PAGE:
Boulder, Colorado — Parents with dogs may love their children but when it comes to sharing, pets win — that is if the sharing is of bacteria.
A team led by Associate Professor Rob Knight, a scientist in the ongoing National Institutes of Health Human Microbiome Project, and doctoral student Se Jin Song recently released a study of the types and transfer modes of microbes from the guts, tongues, foreheads and palms of members of 60 American families.
This research was supported by eLIFE, a joint initiative of the Howard Hughes Medical Institute, the Max Planck Society and the Wellcome Trust Fund. The team members are studying bacterial communities to better understand how they can prevent and treat disease.
Knight and his team included 159 people and 36 dogs in the study. Seventeen of the families had children at home, ranging in age from 6 months to 18 years old. 17 of the family had neither dogs nor kids. Each family consisted of at least one couple ranging between 26 and 87. All the children were biologically related to their parents. The team swabbed different parts of the human and dog bodies to get microbial samples. Human samples came from the tongue, forehead, palms and fecal samples. Dogs were sampled from the same areas except that the team swabbed the fur instead of skins and paws instead of hands.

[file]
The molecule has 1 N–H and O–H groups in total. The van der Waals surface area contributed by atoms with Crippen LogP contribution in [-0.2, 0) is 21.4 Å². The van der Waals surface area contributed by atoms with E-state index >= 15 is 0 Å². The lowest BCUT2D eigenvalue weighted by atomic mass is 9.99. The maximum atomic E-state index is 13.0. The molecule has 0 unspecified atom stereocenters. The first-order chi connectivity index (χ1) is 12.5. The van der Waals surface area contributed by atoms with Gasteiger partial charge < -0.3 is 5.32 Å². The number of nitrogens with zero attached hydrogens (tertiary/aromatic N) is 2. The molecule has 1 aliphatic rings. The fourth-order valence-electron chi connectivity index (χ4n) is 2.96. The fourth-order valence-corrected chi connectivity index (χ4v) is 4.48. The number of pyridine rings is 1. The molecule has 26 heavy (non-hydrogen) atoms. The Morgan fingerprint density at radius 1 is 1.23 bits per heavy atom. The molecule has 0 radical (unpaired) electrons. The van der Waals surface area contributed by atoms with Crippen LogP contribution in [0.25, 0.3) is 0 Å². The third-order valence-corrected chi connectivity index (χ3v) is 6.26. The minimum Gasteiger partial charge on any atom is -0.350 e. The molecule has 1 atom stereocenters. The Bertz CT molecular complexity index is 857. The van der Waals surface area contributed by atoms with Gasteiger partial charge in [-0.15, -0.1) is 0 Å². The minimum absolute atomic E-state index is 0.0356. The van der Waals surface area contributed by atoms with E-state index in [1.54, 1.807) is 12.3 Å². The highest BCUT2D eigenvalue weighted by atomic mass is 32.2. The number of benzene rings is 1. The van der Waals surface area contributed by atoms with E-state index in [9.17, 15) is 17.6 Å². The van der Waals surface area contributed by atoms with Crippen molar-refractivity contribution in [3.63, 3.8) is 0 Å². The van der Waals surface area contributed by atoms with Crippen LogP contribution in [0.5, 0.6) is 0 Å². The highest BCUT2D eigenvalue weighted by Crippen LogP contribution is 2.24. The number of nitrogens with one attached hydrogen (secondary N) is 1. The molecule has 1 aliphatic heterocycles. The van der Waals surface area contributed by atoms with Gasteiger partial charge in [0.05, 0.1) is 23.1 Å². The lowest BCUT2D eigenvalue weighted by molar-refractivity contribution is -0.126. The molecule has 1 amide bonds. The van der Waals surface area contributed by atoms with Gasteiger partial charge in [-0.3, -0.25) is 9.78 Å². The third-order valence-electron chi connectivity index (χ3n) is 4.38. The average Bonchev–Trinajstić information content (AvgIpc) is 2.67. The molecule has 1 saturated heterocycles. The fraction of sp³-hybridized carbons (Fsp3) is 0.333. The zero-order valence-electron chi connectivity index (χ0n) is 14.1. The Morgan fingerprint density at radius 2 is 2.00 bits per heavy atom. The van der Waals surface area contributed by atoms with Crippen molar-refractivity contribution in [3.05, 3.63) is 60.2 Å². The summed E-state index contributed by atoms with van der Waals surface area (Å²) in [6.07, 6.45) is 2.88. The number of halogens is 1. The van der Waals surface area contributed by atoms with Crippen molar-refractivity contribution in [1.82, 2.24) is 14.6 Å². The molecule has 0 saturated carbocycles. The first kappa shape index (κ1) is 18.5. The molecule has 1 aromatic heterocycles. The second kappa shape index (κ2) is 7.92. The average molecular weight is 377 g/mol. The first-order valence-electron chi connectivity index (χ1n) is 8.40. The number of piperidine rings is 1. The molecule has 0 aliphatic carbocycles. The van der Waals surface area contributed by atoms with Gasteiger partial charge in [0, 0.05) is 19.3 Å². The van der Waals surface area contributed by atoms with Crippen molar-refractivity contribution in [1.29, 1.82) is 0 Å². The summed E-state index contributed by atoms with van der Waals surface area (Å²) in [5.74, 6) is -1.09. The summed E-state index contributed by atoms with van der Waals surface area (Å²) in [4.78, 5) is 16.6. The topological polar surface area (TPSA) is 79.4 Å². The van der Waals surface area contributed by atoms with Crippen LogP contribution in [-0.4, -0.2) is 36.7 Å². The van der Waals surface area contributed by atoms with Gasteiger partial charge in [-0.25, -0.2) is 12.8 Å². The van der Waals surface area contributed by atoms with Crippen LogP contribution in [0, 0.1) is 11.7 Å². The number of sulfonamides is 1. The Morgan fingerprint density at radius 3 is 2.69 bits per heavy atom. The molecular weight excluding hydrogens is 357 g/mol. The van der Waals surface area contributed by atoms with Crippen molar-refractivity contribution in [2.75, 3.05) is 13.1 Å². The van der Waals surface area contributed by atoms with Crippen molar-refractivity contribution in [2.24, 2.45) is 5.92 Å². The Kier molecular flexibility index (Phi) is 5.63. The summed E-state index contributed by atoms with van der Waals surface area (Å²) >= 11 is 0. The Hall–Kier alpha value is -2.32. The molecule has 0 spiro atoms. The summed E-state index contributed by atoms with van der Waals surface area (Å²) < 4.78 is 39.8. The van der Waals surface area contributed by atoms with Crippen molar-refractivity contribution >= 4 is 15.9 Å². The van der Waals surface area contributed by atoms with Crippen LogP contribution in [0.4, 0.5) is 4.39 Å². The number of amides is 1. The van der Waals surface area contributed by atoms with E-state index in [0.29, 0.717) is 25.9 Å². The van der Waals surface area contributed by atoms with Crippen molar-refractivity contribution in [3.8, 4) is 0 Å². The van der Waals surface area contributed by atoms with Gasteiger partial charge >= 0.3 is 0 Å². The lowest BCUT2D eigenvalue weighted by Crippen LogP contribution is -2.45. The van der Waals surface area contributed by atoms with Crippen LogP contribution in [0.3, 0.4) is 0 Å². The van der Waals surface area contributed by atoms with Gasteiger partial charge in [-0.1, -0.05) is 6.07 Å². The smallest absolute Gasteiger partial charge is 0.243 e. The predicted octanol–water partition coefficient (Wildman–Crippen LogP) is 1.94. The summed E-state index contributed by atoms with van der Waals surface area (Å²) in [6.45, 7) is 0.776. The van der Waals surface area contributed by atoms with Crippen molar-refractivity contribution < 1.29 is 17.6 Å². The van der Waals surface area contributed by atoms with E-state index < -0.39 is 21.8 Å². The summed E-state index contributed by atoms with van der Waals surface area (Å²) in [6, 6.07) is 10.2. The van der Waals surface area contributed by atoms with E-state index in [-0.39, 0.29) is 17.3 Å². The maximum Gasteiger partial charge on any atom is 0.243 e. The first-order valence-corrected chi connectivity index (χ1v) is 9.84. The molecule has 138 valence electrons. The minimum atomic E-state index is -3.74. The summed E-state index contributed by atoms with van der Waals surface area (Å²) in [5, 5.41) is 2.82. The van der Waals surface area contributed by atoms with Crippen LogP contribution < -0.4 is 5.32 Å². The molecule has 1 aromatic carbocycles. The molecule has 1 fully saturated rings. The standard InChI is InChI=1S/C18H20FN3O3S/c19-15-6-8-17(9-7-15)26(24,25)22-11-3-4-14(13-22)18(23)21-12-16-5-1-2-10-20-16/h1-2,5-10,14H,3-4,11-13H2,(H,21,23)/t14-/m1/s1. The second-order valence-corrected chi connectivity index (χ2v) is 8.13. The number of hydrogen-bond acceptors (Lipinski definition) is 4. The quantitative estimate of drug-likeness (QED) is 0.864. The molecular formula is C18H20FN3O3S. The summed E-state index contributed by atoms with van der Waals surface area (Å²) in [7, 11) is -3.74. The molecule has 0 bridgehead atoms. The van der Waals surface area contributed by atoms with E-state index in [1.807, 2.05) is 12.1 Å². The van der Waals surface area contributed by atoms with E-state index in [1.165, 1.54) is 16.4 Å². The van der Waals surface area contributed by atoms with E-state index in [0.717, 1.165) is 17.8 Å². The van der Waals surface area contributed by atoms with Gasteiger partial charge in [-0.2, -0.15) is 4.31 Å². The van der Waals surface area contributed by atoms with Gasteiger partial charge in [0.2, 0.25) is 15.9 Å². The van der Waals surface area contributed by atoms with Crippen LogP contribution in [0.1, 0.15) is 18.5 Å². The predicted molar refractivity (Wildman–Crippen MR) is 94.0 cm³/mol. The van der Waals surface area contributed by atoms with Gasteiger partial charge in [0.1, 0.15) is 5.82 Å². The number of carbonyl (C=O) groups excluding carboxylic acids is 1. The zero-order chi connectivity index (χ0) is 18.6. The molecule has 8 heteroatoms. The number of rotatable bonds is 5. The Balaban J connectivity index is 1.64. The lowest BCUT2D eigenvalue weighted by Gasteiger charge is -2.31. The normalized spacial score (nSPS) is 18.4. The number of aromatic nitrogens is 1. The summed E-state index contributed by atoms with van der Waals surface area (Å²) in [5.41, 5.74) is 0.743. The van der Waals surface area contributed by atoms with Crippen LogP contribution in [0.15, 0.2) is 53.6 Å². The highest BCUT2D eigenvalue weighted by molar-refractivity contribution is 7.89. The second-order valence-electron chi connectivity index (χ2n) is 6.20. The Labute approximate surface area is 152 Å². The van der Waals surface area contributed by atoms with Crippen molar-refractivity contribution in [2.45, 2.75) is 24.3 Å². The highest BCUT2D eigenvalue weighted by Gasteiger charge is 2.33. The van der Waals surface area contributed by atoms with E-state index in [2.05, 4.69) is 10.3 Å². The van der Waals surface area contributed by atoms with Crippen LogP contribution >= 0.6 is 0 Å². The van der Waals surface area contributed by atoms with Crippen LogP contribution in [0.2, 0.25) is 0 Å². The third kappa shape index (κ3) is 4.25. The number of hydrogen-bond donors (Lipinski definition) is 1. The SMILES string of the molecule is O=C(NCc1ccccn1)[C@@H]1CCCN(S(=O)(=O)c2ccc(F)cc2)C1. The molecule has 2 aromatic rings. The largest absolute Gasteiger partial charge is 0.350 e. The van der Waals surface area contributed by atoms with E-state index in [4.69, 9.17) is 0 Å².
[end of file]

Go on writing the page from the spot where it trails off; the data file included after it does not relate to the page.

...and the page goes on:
The team was surprised to find such a strong microbial link between the humans and their dogs. In effect, the team noted that there seems to be a stronger microbial link between parents and dogs than humans and children.
Knight has been quoted as saying that one of the biggest surprises is the fact that they could detect such a strong connection between the humans and the pets. Knight says that the microbial connection between humans and pets is much stronger than that between parents and children.